how does my garden grow?

Mary, Mary, quite contrary
How does your garden grow?
With silver bells and cockleshells

And pretty maids all in a row.


This rhyme, along with many other favourite nursery rhymes, is credited to Mother Goose.  Just who is Mother Goose?  The jury’s out on this one.

One theory says she was a widow from Boston (Elizabeth Foster Goose or Mary Goose) in the late seventeenth century who entertained her grandchildren with chants, songs and rhymes, which her son-in-law later published.
Many disagree with this possibility. French terms, like “mere l’oye” and “mere oye”, translated Mother Goose, were connected with French texts from the early seventeenth century.  In fact, some sources suggest that Mother Goose may even be referenced as early as the tenth century!
Though we cannot truly be certain of the identity of the ‘real Mother Goose’, we know that Charles Perrault published a collection of nursery rhymes and tales in Les Contes de ma Mère l’Oie in 1697.  It was translated into English in 1729, in Samber’s Histories or Tales of Past Times, Told by Mother Goose.

Now, back to “Mary, Mary”.  What is the background of this nursery rhyme?  As with many nursery rhymes created to keep alive certain aspects of history–good or bad, truth and opinion–this rhyme purportedly tells the story of a queen.  Mary of this rhyme is the infamous Mary Tudor, or “Bloody Mary”.  It is said that the garden in this rhyme actually refers to a graveyard, ever growing under her murderous reign, and the ‘silver bells and cockle shells’ were torture devices.  The ‘pretty maids’ are said to be a precursor to the guillotine and called ‘The Maiden’.

Now that I’ve learned this, perhaps this was not the best way to introduce my garden.  This is just a plain, old garden made to give us food.  No macabre undertones, I promise.

Here on the east coast, summer comes late.  The growing season for our area is a mere 115 days, with no-frost dates only between May 30 and September 22.  That May 30th date is pretty optimistic.  We’ve been known to have a fire in the wood stove or the furnace on well into June.  This is new to me, as Ontario has a decent growing season.

I am sharing this with you a little late, and I do apologize if you were looking for ideas in beginning your own garden–maybe next year.  I’ve always done a traditional row garden, or wide row garden, as we had lots of room at the farm–and a rototiller!  We had a large family to feed and I always did some canning and freezing.  This time, we have less garden space and storage space, and fewer mouths at home to feed.  To make the most of what we were working with, I decided a square foot garden fit the bill perfectly.  I did not make raised beds because I’m cheap and wanted my money to go to the plants and seeds.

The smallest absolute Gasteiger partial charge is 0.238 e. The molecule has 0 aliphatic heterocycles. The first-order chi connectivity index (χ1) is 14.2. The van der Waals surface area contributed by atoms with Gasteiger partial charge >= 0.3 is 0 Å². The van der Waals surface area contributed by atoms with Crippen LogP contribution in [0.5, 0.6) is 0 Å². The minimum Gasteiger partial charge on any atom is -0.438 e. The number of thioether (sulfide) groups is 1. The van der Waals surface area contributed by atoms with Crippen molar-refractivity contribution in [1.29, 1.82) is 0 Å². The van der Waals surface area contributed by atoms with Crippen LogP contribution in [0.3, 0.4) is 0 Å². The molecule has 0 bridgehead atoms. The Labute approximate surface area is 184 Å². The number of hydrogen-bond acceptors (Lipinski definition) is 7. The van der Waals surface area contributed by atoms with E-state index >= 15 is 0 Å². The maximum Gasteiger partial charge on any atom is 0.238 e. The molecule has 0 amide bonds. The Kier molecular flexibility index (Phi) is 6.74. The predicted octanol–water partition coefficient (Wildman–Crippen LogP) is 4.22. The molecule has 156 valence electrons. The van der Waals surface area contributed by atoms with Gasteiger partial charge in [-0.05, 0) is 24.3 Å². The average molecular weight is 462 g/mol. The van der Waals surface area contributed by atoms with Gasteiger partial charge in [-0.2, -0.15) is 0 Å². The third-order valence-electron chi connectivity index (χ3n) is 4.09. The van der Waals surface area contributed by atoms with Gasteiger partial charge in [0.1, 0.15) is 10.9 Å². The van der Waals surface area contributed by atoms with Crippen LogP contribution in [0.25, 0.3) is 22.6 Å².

My love went about the task of removing sod and turning the soil with a few amendments–peat, compost and black earth.  I didn’t really tell him that I was doing a square foot garden, so he just went ahead and made it 11 feet by 6 feet.  This kinda went against my sensibilities, but I was thankful for his manpower!
I began with a plan:
  • square foot garden plan: 11 feet by 6 feet divided into one foot sections.
  • a list of vegetables and herbs that I wanted to plant
  • the number of plants per square foot (e.g. tomatoes 1, beans 9, etc.)
  • for each plant, I decided on plants or seeds, or a combination (e.g. I planted a few bean plants, but also seeds)
  • I highlighted plants that would require cages or trellises (I ended up using stakes and twine for my supports)
  • I also noted companion planting recommendations (e.g. kale and tomatoes don’t like each other)
  • I entered the plants to go in each square on my plan
  • I also took note of the days for germination and days till harvest

Then it was time to get my hands dirty.  I sectioned off one foot square sections with some wooden skewers from the dollar store and twine.  This was time consuming, but worth it, in my opinion.  I realized–after I’d finished marking out the entire garden, mind you–that my skewers were on the grass, so I’d have to remove them when planting was done or move them inside the garden for the sake of mowing the lawn. Sigh.  I really wanted to keep them for ease of identifying seedlings, so I proceeded to just wrap the excess twine around each skewer as I moved it in.

My df girl and I got to planting.  We got lazy toward the end and just scattered some of the small seeds, like carrot and lettuce, to be thinned out later.  I did leave a couple of squares toward the centre empty for ease of getting into central plants.  I also forgot not to put kale next to tomatoes, so I moved those, as well. Sigh again.


Some seeds are doing very well, others are definitely struggling. Here’s what it looks like today:

We’ve enjoyed lettuce, kale, arugula and beet greens from the garden, so far.  The spinach is not thriving, however. We’ve also used several cuttings from the herbs, as well.  With these plants you can harvest up to two thirds of the plant and it will continue to grow.  There is a baby yellow squash peeking out from under the leaves, a sweet pepper, and a couple of hot peppers and string beans making a show.  I’m seeing lots of blossoms on the squash, cucumbers, and tomatoes, so I’m hopeful about those plants.

There is nothing like growing your own food.  It’s a rewarding endeavour with lots of yummy benefits!

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3 thoughts on “how does my garden grow?

  1. If it makes you feel better, The version of Mary’s garden I’ve heard is that of the garden of England and thst the bells were church bells and the cockle shells were pilgrim tokens. The pretty maids being nuns….

    Liked by 1 person

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